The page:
The goal of this presentation is to introduce the audience to the relationship between ethics and philosophy of love through the application of a definition of romantic love in the work of the rationalist philosopher Baruch Spinoza. This is based on a paper I have written for a course at Concordia University which is available here: https://www.academia.edu/30708635/The_Place_of_Romantic_Love_as_Robust_Concern_Theory_in_Spinozas_View_on_The_Virtuous_Life.
The first part of the presentation would be aimed at introducing the audience to the importance of having ethical theories and pursuing ethical questioning when defining Love and especially romantic love. I would introduce certain ethical questions such as « why should you love this person rather than that other person? », « is polyamory ethical? », and so on. The importance of ethics in the field of romantic love is of great extent insofar as it helps philosophers define what love is (in all its forms), and the goal of the presentation is to demonstrate this point.
The second part of the presentation looks at a case in which a definition of romantic love is applied to an ethical theory. I would present a paper I have written about the interpretation of romantic love in Spinoza’s view of the virtuous life in his book The Ethics. First, I would briefly but clearly introduce the audience to Spinoza’s idea of the virtuous life, what the terms « guidance of reason » and « conatus of being » mean, and highlight the passages that will be important for understanding how romantic love can be interpreted in Spinoza’s work. Then, I present a definition of romantic love from the robust concern theory (as presented in an academic article written by Gabriele Taylor) and the key features in this definition. Finally, I explain how this theory of romantic love might fit into Spinoza’s view of the virtuous life and what are the certain points that should be changed in order to make sure that this theory fits accordingly, as well as the questions that could be asked regarding Spinoza’s view on Love (since he does not provide a clear and explicit view about it).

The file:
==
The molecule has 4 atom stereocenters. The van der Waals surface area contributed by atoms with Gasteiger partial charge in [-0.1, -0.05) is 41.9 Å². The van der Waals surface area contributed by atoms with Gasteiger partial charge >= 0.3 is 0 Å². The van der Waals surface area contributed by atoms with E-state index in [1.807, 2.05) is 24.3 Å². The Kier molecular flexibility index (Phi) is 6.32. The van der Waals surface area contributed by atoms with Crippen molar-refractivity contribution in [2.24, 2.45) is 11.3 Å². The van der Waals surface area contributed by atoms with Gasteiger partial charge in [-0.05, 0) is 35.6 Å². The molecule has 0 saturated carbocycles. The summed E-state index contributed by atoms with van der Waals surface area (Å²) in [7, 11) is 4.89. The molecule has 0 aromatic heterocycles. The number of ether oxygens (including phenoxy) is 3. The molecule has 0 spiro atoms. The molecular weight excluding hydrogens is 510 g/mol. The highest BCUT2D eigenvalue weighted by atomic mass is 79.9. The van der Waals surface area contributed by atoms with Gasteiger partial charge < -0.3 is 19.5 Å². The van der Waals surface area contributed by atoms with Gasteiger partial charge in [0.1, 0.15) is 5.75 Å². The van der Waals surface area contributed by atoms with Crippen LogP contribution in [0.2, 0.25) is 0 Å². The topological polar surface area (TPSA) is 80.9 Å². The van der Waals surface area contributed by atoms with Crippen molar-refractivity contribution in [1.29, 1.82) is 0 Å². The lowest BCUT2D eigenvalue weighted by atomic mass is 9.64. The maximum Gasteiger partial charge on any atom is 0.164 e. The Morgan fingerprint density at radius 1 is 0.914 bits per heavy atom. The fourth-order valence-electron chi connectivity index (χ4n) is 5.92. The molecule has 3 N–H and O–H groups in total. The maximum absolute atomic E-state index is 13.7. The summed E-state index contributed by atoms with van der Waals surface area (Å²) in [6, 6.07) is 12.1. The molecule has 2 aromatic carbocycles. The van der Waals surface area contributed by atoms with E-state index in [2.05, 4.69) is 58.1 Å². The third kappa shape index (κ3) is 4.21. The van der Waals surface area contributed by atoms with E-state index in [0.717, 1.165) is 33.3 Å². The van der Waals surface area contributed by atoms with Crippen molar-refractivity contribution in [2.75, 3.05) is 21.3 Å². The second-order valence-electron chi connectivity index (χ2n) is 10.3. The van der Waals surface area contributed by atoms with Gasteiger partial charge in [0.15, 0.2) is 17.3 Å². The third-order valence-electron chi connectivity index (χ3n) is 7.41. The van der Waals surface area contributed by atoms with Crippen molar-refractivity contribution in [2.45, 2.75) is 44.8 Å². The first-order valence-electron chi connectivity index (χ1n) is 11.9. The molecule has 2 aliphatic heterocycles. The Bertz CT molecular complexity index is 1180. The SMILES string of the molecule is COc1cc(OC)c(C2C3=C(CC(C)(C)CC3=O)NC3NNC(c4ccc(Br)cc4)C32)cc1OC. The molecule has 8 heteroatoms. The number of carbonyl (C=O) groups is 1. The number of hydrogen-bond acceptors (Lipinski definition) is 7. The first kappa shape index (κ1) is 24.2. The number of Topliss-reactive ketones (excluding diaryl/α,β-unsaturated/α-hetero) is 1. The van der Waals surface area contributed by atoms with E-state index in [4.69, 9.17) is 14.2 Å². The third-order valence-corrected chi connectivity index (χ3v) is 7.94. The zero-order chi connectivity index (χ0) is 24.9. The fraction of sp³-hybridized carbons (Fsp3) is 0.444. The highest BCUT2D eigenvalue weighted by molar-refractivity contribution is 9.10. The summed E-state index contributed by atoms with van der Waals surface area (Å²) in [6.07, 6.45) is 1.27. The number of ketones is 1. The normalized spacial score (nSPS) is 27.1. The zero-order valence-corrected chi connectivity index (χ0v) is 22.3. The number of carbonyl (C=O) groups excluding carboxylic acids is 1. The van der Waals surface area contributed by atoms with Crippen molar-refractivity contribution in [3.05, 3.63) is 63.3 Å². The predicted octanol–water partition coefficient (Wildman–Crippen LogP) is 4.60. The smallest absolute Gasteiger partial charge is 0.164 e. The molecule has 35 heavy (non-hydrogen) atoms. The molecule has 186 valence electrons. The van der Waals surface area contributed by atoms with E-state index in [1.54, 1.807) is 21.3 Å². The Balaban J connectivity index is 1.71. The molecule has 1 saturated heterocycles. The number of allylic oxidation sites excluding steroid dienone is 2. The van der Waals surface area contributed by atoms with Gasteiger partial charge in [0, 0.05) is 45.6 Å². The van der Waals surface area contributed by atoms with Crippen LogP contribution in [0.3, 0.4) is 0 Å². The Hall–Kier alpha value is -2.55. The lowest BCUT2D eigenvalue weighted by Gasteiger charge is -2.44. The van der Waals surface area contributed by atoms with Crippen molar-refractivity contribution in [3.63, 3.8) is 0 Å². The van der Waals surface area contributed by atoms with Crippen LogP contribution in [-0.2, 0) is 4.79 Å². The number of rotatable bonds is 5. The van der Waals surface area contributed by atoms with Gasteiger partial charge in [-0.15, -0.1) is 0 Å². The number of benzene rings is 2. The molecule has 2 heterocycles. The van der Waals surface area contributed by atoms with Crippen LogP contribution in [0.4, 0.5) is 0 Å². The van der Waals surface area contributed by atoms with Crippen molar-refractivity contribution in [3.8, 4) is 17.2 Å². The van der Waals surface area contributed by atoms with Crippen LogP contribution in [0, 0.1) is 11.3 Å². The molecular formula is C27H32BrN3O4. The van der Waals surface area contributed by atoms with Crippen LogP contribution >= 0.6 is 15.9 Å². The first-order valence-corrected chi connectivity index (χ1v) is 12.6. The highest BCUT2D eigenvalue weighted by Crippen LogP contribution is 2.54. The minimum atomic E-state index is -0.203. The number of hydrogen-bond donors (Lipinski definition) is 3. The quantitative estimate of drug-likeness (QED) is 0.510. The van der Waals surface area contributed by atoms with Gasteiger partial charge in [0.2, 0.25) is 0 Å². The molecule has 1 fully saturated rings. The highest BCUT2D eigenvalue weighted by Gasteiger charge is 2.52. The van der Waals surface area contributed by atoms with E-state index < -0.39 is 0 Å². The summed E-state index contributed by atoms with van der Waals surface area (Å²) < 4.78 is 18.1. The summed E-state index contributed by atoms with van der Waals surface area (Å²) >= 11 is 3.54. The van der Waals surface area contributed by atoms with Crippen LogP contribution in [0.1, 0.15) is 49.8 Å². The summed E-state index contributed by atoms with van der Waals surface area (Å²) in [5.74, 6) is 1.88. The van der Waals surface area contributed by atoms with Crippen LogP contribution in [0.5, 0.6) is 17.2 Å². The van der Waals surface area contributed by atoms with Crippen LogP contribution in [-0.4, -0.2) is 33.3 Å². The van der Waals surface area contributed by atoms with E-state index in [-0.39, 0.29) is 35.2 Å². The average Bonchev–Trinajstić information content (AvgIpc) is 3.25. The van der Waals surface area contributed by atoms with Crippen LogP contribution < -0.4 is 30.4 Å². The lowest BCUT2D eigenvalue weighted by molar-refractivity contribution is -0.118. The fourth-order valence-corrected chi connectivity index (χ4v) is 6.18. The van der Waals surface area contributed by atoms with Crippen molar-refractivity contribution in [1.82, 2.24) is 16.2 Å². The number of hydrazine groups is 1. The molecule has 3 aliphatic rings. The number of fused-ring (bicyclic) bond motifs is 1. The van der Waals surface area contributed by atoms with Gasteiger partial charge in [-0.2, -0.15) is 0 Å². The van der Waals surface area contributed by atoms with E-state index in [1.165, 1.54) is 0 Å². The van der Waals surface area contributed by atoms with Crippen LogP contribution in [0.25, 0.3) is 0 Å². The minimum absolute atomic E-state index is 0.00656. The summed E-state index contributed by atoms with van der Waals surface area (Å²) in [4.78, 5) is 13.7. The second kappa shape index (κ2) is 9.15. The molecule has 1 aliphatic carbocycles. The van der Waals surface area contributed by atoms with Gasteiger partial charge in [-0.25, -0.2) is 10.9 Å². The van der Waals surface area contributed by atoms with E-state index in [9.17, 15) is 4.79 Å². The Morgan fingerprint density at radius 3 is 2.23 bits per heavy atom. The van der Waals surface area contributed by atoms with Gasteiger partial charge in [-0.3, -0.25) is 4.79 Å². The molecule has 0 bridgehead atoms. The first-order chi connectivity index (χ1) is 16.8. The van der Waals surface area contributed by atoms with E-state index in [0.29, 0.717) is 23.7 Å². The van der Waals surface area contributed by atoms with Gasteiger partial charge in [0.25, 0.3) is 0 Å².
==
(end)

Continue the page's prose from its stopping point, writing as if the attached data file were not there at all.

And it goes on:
I would conclude this presentation by reminding the audience of the importance of the relationship between ethics and philosophy of love, and that especially nowadays it is crucial to look for ethical arguments in order to provide the most accurate metaphysical definition of Love possible (and of romantic love to that extent).
Taylor, Gabriele. “Love.” Proceedings of the Aristotelian Society, Vol. 76, 1975 – 1976, pp. 147-164.
Della Rocca, Michael. Spinoza. Routledge, 2008. pp. 193-200.
Helm, Bennett, “Love”, The Stanford Encyclopedia of Philosophy, Edward N. Zalta (ed.), Retrieved from https://plato.stanford.edu/archives/fall2013/entries/love/